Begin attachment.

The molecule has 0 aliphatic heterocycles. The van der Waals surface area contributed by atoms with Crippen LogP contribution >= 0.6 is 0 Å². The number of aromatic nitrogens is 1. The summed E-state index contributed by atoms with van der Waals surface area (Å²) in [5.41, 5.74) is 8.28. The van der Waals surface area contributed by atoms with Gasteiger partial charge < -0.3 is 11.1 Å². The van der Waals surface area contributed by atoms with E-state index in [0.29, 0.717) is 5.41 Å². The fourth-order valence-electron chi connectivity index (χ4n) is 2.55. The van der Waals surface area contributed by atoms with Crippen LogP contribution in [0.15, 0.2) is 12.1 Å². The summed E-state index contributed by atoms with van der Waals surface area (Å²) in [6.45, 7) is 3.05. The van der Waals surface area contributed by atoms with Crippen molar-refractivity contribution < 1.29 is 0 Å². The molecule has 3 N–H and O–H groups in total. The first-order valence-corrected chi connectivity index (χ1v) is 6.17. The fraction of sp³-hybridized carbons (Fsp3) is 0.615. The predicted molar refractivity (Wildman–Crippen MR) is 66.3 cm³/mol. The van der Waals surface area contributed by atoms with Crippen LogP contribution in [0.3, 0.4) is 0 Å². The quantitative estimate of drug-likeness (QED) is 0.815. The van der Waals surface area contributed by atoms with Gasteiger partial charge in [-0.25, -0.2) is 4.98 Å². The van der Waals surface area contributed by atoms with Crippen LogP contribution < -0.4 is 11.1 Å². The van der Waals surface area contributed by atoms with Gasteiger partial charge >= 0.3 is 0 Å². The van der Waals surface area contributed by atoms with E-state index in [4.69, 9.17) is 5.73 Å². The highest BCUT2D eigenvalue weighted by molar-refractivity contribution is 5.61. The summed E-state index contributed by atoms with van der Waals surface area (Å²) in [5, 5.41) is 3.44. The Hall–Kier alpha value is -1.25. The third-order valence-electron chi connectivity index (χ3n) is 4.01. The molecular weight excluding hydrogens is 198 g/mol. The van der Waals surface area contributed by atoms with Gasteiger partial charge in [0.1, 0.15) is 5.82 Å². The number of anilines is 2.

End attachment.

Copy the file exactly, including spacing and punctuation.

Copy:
The molecule has 0 aliphatic heterocycles. The van der Waals surface area contributed by atoms with Crippen LogP contribution >= 0.6 is 0 Å². The number of aromatic nitrogens is 1. The summed E-state index contributed by atoms with van der Waals surface area (Å²) in [5.41, 5.74) is 8.28. The van der Waals surface area contributed by atoms with Gasteiger partial charge < -0.3 is 11.1 Å². The van der Waals surface area contributed by atoms with E-state index in [0.29, 0.717) is 5.41 Å². The fourth-order valence-electron chi connectivity index (χ4n) is 2.55. The van der Waals surface area contributed by atoms with Crippen LogP contribution in [0.15, 0.2) is 12.1 Å². The summed E-state index contributed by atoms with van der Waals surface area (Å²) in [6.45, 7) is 3.05. The van der Waals surface area contributed by atoms with Crippen molar-refractivity contribution < 1.29 is 0 Å². The molecule has 3 N–H and O–H groups in total. The first-order valence-corrected chi connectivity index (χ1v) is 6.17. The fraction of sp³-hybridized carbons (Fsp3) is 0.615. The predicted molar refractivity (Wildman–Crippen MR) is 66.3 cm³/mol. The van der Waals surface area contributed by atoms with Crippen LogP contribution in [0.3, 0.4) is 0 Å². The quantitative estimate of drug-likeness (QED) is 0.815. The van der Waals surface area contributed by atoms with Gasteiger partial charge in [-0.25, -0.2) is 4.98 Å². The van der Waals surface area contributed by atoms with Crippen LogP contribution < -0.4 is 11.1 Å². The van der Waals surface area contributed by atoms with Gasteiger partial charge >= 0.3 is 0 Å². The van der Waals surface area contributed by atoms with E-state index in [4.69, 9.17) is 5.73 Å². The highest BCUT2D eigenvalue weighted by molar-refractivity contribution is 5.61. The summed E-state index contributed by atoms with van der Waals surface area (Å²) in [5, 5.41) is 3.44. The Hall–Kier alpha value is -1.25. The third-order valence-electron chi connectivity index (χ3n) is 4.01. The molecular weight excluding hydrogens is 198 g/mol. The van der Waals surface area contributed by atoms with Gasteiger partial charge in [0.1, 0.15) is 5.82 Å². The number of anilines is 2.